Rep. Max Rose wants Congress to save youth sports and activity groups that are currently facing extinction due to the ongoing effects of the coronavirus.
In a letter to the Chair of the House Committee on Ways and Means, Rose noted that many youth activities like dance lessons, little league teams and art camps are usually volunteer based and spend their funds on equipment and supplies, making them ineligible for the Paycheck Protection Program.
“Youth sports and activities are so essential to why Staten Island and South Brooklyn is the best place to raise a family,” Rose said in a statement. “But unfortunately due to fixed costs and cancelled seasons due to the pandemic, these organizations are hanging by a thread. My proposal allows parents to recoup costs and fees without putting these leagues and programs out of business.”
To save the camps and kid-friendly activities, Rose has proposed to expand the Child and Dependent Care Tax Credit so it includes all fees and costs associated with youth activities beyond the current cap. As of now, families can claim up to $3,000 in dependent care expenses for one child. Depending on family income, under the proposal, they could get 20-35% of what they spend on these activities in a tax credit on top of the $3,000 in dependent care expenses.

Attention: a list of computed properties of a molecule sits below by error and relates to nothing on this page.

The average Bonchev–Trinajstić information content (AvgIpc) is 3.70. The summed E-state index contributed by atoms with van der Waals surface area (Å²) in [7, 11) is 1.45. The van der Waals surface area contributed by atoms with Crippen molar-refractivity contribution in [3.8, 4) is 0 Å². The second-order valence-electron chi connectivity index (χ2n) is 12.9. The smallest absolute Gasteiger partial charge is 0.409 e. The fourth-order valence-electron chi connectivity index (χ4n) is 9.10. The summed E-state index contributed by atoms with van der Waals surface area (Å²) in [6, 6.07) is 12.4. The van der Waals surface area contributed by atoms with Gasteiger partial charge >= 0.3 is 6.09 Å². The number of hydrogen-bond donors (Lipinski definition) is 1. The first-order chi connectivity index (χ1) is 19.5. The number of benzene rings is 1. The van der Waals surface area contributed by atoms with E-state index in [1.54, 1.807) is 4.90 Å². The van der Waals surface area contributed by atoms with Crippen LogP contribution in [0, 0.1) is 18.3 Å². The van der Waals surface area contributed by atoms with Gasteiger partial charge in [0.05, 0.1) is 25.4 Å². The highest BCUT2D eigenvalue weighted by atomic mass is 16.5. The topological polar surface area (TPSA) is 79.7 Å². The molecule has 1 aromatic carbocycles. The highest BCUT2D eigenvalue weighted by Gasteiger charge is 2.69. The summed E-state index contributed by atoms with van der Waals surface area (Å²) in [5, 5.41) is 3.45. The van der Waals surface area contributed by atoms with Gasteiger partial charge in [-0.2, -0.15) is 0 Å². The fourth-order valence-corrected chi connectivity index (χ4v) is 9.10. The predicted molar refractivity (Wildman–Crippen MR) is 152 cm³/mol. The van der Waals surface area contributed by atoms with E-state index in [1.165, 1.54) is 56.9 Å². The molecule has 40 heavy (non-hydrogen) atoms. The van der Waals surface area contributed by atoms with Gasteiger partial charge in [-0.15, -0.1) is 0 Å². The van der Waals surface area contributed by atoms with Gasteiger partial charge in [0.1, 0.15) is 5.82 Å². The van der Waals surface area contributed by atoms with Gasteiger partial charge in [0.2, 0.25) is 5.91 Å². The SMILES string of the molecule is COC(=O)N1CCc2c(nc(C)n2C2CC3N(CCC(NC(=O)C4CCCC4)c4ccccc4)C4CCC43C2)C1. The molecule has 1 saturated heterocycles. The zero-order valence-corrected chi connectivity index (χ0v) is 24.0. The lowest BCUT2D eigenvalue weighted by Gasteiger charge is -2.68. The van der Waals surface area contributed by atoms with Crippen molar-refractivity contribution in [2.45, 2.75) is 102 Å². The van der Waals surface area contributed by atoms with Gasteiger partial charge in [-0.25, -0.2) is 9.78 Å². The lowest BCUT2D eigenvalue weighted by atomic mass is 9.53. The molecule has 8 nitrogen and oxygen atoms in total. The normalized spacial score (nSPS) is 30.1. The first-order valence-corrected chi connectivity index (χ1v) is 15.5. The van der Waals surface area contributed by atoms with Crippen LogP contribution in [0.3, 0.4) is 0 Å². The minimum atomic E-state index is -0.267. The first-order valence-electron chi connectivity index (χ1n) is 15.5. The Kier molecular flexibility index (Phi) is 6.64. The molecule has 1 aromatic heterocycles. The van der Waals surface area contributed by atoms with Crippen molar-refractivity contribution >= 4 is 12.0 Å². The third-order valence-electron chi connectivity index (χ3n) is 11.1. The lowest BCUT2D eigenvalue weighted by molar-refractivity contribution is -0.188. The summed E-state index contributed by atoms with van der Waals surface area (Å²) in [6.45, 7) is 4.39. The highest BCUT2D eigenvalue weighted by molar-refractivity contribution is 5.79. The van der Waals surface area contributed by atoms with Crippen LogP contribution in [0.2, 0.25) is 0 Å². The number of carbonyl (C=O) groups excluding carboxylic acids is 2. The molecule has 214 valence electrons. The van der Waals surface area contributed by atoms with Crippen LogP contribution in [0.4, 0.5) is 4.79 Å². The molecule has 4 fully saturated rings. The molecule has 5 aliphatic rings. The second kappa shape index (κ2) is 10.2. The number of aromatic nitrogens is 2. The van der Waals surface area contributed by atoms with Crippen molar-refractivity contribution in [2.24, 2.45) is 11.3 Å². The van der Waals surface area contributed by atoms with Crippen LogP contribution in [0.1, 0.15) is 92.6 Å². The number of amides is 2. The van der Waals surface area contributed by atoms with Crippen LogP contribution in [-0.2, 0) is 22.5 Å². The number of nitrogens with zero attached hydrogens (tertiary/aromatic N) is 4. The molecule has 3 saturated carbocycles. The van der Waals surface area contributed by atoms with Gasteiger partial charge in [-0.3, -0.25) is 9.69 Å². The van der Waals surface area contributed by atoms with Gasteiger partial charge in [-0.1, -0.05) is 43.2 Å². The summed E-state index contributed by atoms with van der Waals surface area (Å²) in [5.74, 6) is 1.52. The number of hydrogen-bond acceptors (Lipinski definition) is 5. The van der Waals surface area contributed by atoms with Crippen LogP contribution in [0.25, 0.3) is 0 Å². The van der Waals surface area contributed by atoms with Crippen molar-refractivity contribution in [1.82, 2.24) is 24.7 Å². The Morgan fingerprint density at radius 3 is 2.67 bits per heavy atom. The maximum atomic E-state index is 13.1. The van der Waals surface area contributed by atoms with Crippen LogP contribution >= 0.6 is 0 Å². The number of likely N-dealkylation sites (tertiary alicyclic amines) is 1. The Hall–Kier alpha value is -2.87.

Youth activities and sports camps provide children with structure during the summer months and gives parents a much needed break from round-the-clock childcare, which has become the norm for many since March.
Rose has been a strong supporter of youth sports leagues in the past. In 2019 he worked alongside Staten Island Borough President James Oddo to pass a resolution between the Staten Island Soccer League and the National Park Service that helped increase maintenance on soccer fields and allowed the local soccer season to start on time for the first time in years, according to his office.
“Unfortunately, for small businesses and organizations like Little League teams, dance studios, art schools for children, associated fees with these programs have already been spent on equipment, supplies, rent, and other expenditures,” wrote Rose in the letter. “These programs are the cultural foundation of Staten Island, South Brooklyn, and in cities across the nation, and serve an invaluable function in the lives of our developing youth. Any COVID-19 relief bill must address this, as these organizations, and the working parents that support them, are nearing the brink.”